Currently viewing the category: "Prominent Moth Caterpillars"
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Caterpillars from Puerto Rico (moths?) Sun, Jan 25, 2009 at 7:18 AM
These caterpillars were photographed in the humid karstic forest of northern Puerto Rico. The one with the “horns” is huge. I found it on a Piper shrub (Piperaceae), and the several I’ve seen are always out at night. At first I thought it would be a species of Heraclides (Papilionidae) but after checking some pictures, I decided it can’t be. I was photographed in summer (though seasons i Puerto Rico are not well defined, except rainy/dry).
The other caterpillar was shot by day, in the same general habitat. I was photographed just a couple of weeks ago.
I have a lot of unidentified insects in my website on Caribbean Natural History ( www.kingsnake.com/westindian ). If it is OK with you, perhaps you can pay it a visit and provide me with any corrections/information you might think is relevant.
Thanks a lot for your kind help.
Alejandro Sanchez
Puerto Rico, northern karstic humid forest

Unidentified Puerto Rican Caterpillar:  Prominent Moth???

Silverking Butterfly Caterpillar

Hello again Alejandro,
We fear we are not really being of much assistance to you today. In our humble opinion, we would guess that these might be Prominent Moth Caterpillars in the family Notodontidae. You can see some North American specimens on BugGuide. Many Prominent Moth Caterpillars have unusual projections on their bodies similar to the ones on both of your specimens. We will post your photos in the hope someone can assist in the identification. We will also link to your marvelous website and hope your site doesn’t crash from the additional traffic.

Unidentified Caterpillar from Puerto Rico:  Prominent Moth???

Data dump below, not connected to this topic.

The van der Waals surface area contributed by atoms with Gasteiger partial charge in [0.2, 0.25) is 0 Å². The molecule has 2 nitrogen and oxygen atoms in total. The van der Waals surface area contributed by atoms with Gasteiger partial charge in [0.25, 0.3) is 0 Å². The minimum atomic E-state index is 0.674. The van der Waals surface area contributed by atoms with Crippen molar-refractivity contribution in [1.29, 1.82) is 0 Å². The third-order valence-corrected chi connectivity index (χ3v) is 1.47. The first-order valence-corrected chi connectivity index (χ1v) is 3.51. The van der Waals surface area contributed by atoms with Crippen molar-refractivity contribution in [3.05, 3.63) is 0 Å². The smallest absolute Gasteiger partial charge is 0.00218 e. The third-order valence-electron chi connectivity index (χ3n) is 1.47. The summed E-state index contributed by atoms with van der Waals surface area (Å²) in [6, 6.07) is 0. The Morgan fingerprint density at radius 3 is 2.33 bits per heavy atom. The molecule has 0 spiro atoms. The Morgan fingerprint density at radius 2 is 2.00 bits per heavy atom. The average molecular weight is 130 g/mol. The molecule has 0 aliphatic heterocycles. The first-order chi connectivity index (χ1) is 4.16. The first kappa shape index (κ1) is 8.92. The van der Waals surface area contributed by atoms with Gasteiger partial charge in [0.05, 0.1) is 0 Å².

Unidentified Caterpillar from Puerto Rico: Prominent Moth???

Confirmation from Eric Eaton
Monday, January 26, 2009
I think you are probably correct with the caterpillar IDs….
Eric

Update:
Tuesday, January 27, 2009
Hi Daniel:
I haven’t been able to identify the first image but I believe the second one is of a Prominent moth in the genus Nystalea, probably N. collaris. The web site for Area de Conservación Guanacaste (ACG) has a huge searchable database of moth (adult and caterpillar) images, including many for the various instars and color phases of N. collaris. The species ranges from southern Texas to Costa Rica, and the Antilles. Regards.
Karl
Link: http://janzen.sas.upenn.edu/caterpillars/database.lasso

Update: February 13, 2009
Greetings Father Sánchez,
Since my research is limited to the early stages of butterflies (not enough hours in a day to add moths), I can only identify your first photo. It is a caterpillar of the Silverking butterfly, *Archaeoprepona demophoon* (Nymphalidae, Charaxinae), which feeds on several genera in the Lauraceae, its presence on *Piper* a result of wandering. As you discovered, *Heraclides* swallowtail larvae look entirely different and more or less like this:
http://farm4.static.flickr.com/3600/3280135520_4595b8168b_b.jpg
Best wishes,
Keith Wolfe

Update: Sat, Feb 14, 2009 at 8:05 AM
Daniel:
The caterpillar in the first image is not a Prominent moth, but a Leafwing butterfly (Nymphalidae : Charaxinae). It is a Two-Spotted Prepona (Archaeoprepona demophoon); not to be confused with the One-Spotted Prepona (A. demophon). The name Silverking may be more common in the Antilles. The distribution of A. demophoon is from Mexico to northern Argentina, including the Caribbean. Within that area the genus is broken down into at least 10 sub-species, each with its own fairly distinct distribution. The variety found in Puerto Rico (and apparently nowhere else) is A. d. ramorosum. The ACG site mentioned above has numerous images of A. demophoon caterpillars and adults. Regards.